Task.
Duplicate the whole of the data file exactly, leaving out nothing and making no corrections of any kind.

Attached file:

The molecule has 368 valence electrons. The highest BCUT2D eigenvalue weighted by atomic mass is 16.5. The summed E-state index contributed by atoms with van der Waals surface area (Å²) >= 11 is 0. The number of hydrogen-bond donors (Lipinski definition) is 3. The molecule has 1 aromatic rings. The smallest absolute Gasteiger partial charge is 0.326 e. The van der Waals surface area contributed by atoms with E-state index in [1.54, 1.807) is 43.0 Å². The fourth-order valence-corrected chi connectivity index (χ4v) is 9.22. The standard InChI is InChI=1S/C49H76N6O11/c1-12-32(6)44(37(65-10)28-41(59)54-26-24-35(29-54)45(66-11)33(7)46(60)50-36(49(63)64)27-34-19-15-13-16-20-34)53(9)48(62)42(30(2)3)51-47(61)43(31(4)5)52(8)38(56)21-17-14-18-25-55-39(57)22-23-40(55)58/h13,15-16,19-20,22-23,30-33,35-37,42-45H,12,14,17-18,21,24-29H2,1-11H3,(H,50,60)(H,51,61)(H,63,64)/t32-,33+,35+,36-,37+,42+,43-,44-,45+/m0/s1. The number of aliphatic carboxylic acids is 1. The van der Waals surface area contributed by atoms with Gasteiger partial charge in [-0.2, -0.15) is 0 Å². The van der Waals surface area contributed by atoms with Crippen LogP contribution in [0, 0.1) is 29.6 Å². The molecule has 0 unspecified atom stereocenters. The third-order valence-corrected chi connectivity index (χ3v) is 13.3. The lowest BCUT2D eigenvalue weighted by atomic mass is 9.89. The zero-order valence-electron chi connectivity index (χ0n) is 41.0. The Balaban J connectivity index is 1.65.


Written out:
The molecule has 368 valence electrons. The highest BCUT2D eigenvalue weighted by atomic mass is 16.5. The summed E-state index contributed by atoms with van der Waals surface area (Å²) >= 11 is 0. The number of hydrogen-bond donors (Lipinski definition) is 3. The molecule has 1 aromatic rings. The smallest absolute Gasteiger partial charge is 0.326 e. The van der Waals surface area contributed by atoms with E-state index in [1.54, 1.807) is 43.0 Å². The fourth-order valence-corrected chi connectivity index (χ4v) is 9.22. The standard InChI is InChI=1S/C49H76N6O11/c1-12-32(6)44(37(65-10)28-41(59)54-26-24-35(29-54)45(66-11)33(7)46(60)50-36(49(63)64)27-34-19-15-13-16-20-34)53(9)48(62)42(30(2)3)51-47(61)43(31(4)5)52(8)38(56)21-17-14-18-25-55-39(57)22-23-40(55)58/h13,15-16,19-20,22-23,30-33,35-37,42-45H,12,14,17-18,21,24-29H2,1-11H3,(H,50,60)(H,51,61)(H,63,64)/t32-,33+,35+,36-,37+,42+,43-,44-,45+/m0/s1. The number of aliphatic carboxylic acids is 1. The van der Waals surface area contributed by atoms with Gasteiger partial charge in [-0.2, -0.15) is 0 Å². The van der Waals surface area contributed by atoms with Crippen LogP contribution in [0, 0.1) is 29.6 Å². The molecule has 0 unspecified atom stereocenters. The third-order valence-corrected chi connectivity index (χ3v) is 13.3. The lowest BCUT2D eigenvalue weighted by atomic mass is 9.89. The zero-order valence-electron chi connectivity index (χ0n) is 41.0. The Balaban J connectivity index is 1.65.